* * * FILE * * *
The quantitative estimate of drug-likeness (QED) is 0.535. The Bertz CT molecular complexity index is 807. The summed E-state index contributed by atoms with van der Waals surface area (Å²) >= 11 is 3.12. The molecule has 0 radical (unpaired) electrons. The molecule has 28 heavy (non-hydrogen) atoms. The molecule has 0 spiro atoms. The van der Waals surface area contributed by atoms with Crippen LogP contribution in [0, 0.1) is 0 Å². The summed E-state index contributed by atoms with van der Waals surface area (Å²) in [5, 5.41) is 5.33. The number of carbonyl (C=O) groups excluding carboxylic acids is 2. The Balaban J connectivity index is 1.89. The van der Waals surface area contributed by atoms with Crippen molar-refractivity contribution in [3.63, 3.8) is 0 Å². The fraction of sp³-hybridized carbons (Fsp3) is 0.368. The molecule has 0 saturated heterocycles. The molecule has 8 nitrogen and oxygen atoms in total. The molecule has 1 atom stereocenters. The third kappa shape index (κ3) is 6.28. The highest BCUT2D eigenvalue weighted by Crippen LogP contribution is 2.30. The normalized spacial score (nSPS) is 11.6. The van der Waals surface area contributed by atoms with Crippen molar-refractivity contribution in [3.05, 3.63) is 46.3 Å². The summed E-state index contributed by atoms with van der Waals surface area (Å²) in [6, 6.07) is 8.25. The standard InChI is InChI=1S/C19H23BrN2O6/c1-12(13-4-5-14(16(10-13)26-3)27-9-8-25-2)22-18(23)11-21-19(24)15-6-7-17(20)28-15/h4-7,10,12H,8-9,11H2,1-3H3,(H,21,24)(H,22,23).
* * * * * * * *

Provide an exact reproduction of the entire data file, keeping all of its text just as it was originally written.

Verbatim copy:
The quantitative estimate of drug-likeness (QED) is 0.535. The Bertz CT molecular complexity index is 807. The summed E-state index contributed by atoms with van der Waals surface area (Å²) >= 11 is 3.12. The molecule has 0 radical (unpaired) electrons. The molecule has 28 heavy (non-hydrogen) atoms. The molecule has 0 spiro atoms. The van der Waals surface area contributed by atoms with Crippen LogP contribution in [0, 0.1) is 0 Å². The summed E-state index contributed by atoms with van der Waals surface area (Å²) in [5, 5.41) is 5.33. The number of carbonyl (C=O) groups excluding carboxylic acids is 2. The Balaban J connectivity index is 1.89. The van der Waals surface area contributed by atoms with Crippen molar-refractivity contribution in [3.63, 3.8) is 0 Å². The fraction of sp³-hybridized carbons (Fsp3) is 0.368. The molecule has 0 saturated heterocycles. The molecule has 8 nitrogen and oxygen atoms in total. The molecule has 1 atom stereocenters. The third kappa shape index (κ3) is 6.28. The highest BCUT2D eigenvalue weighted by Crippen LogP contribution is 2.30. The normalized spacial score (nSPS) is 11.6. The van der Waals surface area contributed by atoms with Crippen molar-refractivity contribution in [3.05, 3.63) is 46.3 Å². The summed E-state index contributed by atoms with van der Waals surface area (Å²) in [6, 6.07) is 8.25. The standard InChI is InChI=1S/C19H23BrN2O6/c1-12(13-4-5-14(16(10-13)26-3)27-9-8-25-2)22-18(23)11-21-19(24)15-6-7-17(20)28-15/h4-7,10,12H,8-9,11H2,1-3H3,(H,21,24)(H,22,23).